With CT-Engineering's closing in 2018, ScienceofSpeed lost its supplier of components for the ScienceofSpeed Supercharger Kit. The loss of these positive displacement supercharger systems left a big gap in forced induction options for the NSX enthusiast.
Now in development, the following is a technical introduction to the ScienceofSpeed TVS Supercharger System.
Positive displacement superchargers for the NSX are unlike any other forced induction system (centrifugal supercharger or turbocharger) in the way they generate instant, low-end torque. Positive displacement superchargers give the impression of small block V8 performance without giving up the 8,000 rev limiter - keeping the characteristics we love about the NSX, but amplifying the engine performance.
The Comptech-based system had a number of advantages, including ease of install thanks to the bespoke inlet and intake manifold that allowed "drop-in" performance to the NSX engine. ScienceofSpeed partnered with Comptech when it relaunched in 2007 as CT-Engineering to develop a high -output version of the CT-Engineering supercharger. The ScienceofSpeed System utilized the cast inlet, intake manifold, and belt drive plate from CT-Engineering with a larger supercharger and more advanced engine management system to increase power from the 80 horsepower gain to over 120 horsepower.
Although it was a great combination that produced over 120 wheel horsepower reliably, it had limitations for further expansion, including:
- Limits in performance due to the shallow manifold and inlet manifold designed for the smaller factory throttle body.
- A fuel system in the CT-Engineering System that was inadequate, and a fuel & ignition system in the ScienceofSpeed kit that required dyno tuning.
- Difficulty to incorporate an intercooler charge cooling solution that made a significant enough difference to warrant the cost and downside of requiring the removal of the engine cover due to the increased height.
- A belt tensioner system that needed improvement.
ScienceofSpeed TVS Supercharger System Development
The primary challenge to a positive displacement supercharger based solution for the NSX is the large capital investment of development and production of the cast inlet and intake manifolds required to mate the supercharger to the engine. Having to start from scratch meant that this would be the most ambitious project ScienceofSpeed has taken on. However, with modern tools at our disposal and a talented team with ScienceofSpeed's Product Design Engineer leading the program, we were excited about the opportunity.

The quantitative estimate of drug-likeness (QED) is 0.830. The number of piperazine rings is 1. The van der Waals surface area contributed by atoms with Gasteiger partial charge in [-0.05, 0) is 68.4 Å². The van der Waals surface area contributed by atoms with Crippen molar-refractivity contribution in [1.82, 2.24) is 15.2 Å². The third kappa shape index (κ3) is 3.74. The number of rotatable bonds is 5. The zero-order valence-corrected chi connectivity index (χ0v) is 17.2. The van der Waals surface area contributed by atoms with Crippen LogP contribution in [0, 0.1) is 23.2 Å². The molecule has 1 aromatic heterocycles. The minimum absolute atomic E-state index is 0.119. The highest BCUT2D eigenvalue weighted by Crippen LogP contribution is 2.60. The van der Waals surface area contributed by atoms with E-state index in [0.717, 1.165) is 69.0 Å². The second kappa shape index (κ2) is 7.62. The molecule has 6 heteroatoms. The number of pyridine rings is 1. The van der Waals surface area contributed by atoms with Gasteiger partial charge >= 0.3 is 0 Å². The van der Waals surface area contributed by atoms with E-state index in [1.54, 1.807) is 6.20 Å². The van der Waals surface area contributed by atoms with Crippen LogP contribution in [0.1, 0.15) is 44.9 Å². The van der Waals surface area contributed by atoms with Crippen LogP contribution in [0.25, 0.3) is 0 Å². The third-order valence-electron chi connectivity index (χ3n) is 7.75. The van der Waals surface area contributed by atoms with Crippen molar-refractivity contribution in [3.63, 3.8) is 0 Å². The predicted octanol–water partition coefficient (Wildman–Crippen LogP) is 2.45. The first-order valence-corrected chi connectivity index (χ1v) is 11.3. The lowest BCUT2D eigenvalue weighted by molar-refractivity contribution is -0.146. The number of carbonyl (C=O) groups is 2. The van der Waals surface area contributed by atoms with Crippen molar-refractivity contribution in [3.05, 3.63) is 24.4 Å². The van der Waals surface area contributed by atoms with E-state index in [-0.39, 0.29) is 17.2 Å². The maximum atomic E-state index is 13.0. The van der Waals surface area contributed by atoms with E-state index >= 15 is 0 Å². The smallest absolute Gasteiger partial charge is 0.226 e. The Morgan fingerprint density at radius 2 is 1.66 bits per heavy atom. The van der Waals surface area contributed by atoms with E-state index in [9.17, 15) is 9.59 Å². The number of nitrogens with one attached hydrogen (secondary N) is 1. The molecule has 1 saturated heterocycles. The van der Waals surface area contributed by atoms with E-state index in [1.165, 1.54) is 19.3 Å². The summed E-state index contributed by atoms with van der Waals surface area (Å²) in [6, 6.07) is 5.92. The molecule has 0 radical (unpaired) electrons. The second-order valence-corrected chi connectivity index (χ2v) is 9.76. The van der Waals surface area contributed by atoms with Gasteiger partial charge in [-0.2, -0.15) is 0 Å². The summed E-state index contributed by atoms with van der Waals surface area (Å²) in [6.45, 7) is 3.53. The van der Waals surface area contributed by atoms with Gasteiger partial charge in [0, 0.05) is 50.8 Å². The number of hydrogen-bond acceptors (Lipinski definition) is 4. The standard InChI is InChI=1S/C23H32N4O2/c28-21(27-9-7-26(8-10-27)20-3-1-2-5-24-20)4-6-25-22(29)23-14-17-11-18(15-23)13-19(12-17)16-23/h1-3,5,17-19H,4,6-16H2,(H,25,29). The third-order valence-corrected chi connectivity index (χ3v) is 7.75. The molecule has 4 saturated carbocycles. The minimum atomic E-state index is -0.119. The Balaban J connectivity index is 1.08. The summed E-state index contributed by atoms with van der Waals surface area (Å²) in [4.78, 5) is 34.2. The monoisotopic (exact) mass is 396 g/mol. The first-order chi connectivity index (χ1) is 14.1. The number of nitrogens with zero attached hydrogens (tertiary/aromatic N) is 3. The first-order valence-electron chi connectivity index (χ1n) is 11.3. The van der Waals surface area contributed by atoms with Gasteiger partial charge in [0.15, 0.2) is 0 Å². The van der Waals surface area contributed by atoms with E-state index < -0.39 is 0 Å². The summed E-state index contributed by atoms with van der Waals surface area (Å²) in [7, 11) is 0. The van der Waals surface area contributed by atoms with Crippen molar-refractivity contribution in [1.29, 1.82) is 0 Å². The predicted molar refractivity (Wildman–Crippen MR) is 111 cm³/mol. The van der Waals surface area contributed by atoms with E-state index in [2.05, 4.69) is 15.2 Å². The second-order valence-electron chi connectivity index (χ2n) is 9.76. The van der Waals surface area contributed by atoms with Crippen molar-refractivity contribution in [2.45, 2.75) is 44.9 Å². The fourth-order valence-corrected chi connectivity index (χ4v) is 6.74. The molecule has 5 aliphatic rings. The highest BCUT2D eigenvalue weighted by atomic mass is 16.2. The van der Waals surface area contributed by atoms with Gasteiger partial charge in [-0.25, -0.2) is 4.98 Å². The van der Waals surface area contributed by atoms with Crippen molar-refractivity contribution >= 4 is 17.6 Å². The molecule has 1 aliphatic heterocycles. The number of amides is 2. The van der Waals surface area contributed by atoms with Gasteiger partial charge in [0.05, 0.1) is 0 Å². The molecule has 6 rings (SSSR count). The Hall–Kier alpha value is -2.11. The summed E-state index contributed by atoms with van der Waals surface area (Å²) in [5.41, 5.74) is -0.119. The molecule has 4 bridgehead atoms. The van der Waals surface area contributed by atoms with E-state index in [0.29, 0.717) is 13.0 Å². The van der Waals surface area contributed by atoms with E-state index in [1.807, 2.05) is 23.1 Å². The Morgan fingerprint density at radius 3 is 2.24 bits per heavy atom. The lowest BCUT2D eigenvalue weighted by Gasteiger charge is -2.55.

The first determination to make was what type of supercharger would be used. After discussions with several companies, the decision was made to partner with Magnuson and base the design around the venerable TVS1900. This 1.9L supercharger is the ultimate in OEM quality designs and features a very efficient twin vortex design that matches the performance of the larger 2.1L supercharger used in the last generation kit from ScienceofSpeed.
The next step involved intake manifold design. The prior Comptech design is very shallow, due to the superchargers requiring an external bypass valve to redirect airflow during idle and part throttle conditions. This shallow design results in cylinder airflow disparities during light load conditions, and limits the packaging of an integrated intercooler. With the TVS supercharger's internal bypass valve, the external valve is eliminated and the NSX is able to benefit from a deeper manifold in the V of the engine allowing the inclusion of an optional integrated intercooler.
To develop the manifold, Solidworks, a professional solid modeling CAD application, was used to develop two prototype manifold designs based on TVS supercharger discharge flow area, NSX cylinder head and cylinder block features, and engine intake port angles. The diagram below, which includes the factory intake ports, shows the baseline CT-Engineering manifold (pink), prototype mid-depth Manifold 2 (tan), and prototype max-depth Manifold 3 (blue).
Star-CCM+, an advanced computational fluid dynamics (CFD) application, was utilized to analyze the three manifolds. Simulations were conducted to determine if the deeper manifold designs would have a negative performance consequence from reduced air velocity.
Simulation results demonstrated that Manifold 2 (mid-depth design) out-performed the baseline and max-depth design in reducing average pressure drop 2,301 PA compared to 2,608 (baseline) and 2,450 (max-depth).
Despite the increase in volume, cylinder air velocity was negligible between the baseline and prototype manifolds, with air velocity actually increasing with the intercooler installed.
In addition, pressure fluctuation was analyzed between the three manifolds. Due to the increased volume and port design, pressure fluctuations were reduced in the prototype manifolds. This will allow more even mass flow rate into each cylinder as pressure and engine speed increases during tip-in throttle.
In addition to overall manifold performance, the intercooler design was analyzed for thermal efficiency and to verify coolant flow rates required to maintain an efficient system.
The results of the CFD simulations allowed ScienceofSpeed to select prototype Manifold 2 based on the manifold having the lowest average pressure drop, and improved air velocity performance, and decreased pressure fluctuations compared to the baseline manifold.
With the manifold design now selected, 3D printed fiber-reinforced manifolds were manufactured to allow ScienceofSpeed to check fitment and verify flow simulation results by way of real-world chassis dyno testing.
Once this process is complete, manifolds will be prepared for aluminum casting and fuel and engine management systems will be finalized. The first prototype kit is being installed now and we will update this page with information as we are closer to being production-ready.